Freaks is a challenging film. It challenges the audience to see these people as human beings, and skilled ones at that (most of the cast gets a chance to perform bits of their acts throughout the film, such as when the limbless Prince Randian rolls and lights his cigarette with only his mouth). It challenges people to not underestimate those folk whom may strike one as incapable or inconsequential. It challenges us to accept the acts of violent revenge as poetic justice. It challenges our preconceptions about the world and those in it. It is tragic, comedic, emotionally compelling, and in its final moments it is a full-fledged horror movie complete with lightning, creaky carnival convoys advancing in the night, and deformed aberrations clamoring through the mud for soft places to sink their knives into. It is the stuff horror legends are made of and it is what has made this cult classic a lasting part of our cinema history.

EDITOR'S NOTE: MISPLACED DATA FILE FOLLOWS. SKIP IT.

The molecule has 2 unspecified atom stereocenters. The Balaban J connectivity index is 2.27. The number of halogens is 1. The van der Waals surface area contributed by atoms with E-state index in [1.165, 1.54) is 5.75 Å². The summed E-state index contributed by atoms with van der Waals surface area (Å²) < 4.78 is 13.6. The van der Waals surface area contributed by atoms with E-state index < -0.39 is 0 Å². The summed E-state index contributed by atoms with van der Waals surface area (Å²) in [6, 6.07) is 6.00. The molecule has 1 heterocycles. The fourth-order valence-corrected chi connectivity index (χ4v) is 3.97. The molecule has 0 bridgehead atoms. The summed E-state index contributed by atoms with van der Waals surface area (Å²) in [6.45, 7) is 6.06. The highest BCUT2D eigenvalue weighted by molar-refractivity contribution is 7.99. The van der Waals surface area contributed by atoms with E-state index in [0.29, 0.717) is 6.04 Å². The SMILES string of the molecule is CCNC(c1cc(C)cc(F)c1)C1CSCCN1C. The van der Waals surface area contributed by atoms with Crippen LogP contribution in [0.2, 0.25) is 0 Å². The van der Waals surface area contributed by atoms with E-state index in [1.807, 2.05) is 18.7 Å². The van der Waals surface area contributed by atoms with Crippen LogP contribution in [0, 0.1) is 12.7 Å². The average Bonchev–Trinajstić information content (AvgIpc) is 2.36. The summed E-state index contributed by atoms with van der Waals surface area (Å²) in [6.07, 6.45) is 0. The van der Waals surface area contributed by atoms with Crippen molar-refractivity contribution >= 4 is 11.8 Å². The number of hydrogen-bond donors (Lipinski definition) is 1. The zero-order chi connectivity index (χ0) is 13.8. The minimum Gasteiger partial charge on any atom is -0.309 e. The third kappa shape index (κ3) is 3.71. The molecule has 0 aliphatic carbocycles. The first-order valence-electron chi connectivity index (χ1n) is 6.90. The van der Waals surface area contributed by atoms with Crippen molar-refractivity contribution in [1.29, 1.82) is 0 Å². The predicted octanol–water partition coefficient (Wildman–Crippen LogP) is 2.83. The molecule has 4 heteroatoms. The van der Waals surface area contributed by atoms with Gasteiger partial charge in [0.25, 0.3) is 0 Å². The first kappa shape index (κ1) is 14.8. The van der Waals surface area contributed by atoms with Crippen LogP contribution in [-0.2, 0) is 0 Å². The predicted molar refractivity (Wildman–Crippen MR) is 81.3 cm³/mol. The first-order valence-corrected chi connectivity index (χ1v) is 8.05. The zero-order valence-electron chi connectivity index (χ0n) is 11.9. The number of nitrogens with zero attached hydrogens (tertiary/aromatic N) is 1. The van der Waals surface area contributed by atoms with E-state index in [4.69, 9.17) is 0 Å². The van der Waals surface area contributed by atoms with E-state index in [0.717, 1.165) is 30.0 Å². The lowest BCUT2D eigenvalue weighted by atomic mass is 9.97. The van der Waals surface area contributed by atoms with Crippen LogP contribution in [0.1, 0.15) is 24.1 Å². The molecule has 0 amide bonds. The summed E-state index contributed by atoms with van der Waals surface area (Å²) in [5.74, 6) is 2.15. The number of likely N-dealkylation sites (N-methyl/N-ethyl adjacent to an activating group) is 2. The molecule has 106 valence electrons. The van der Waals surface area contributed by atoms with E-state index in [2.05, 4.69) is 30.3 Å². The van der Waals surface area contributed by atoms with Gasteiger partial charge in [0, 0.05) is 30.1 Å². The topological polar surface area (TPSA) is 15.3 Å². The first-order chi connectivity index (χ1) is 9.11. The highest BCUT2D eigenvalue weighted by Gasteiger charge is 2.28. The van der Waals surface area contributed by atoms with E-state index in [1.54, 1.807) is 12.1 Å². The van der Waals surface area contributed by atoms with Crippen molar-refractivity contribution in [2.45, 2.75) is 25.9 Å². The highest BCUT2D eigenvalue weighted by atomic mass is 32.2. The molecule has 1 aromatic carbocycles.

They're coming to get you, Cleopatra.

They’re coming to get you, Cleopatra.

Like its predecessors—Dracula and Browning’s earlier silent horror flicks—Freaks is a deeply atmospheric journey through shadowy realms of the grotesque and strange. For all its controversy and shock appeal, Freaks is a fine film with fascinating characters and a pleasing story that builds in emotion and suspense. Freaks is an oddity that gets better upon each viewing. It was almost an antidote to Dracula. What could be more of a reversal of Lugosi’s singular embodiment of undead evil cleverly disguised as a debonair and charismatic noble? Come to see Freaks for the promise of deformity and tales of the peculiar, stay for the heart, humanity, the satisfying horror climax, and genuinely surreal coda.

The Sisters.

The Hilton Sisters.

Top 10 Reasons to See “Freaks”

1. It’s a classic horror film from the great golden age of movies.

2. It’s better than Dracula.

3. It casts real sideshow performers as both human characters with ordinary (and unusual) problems and as misunderstood objects of horror at the same time.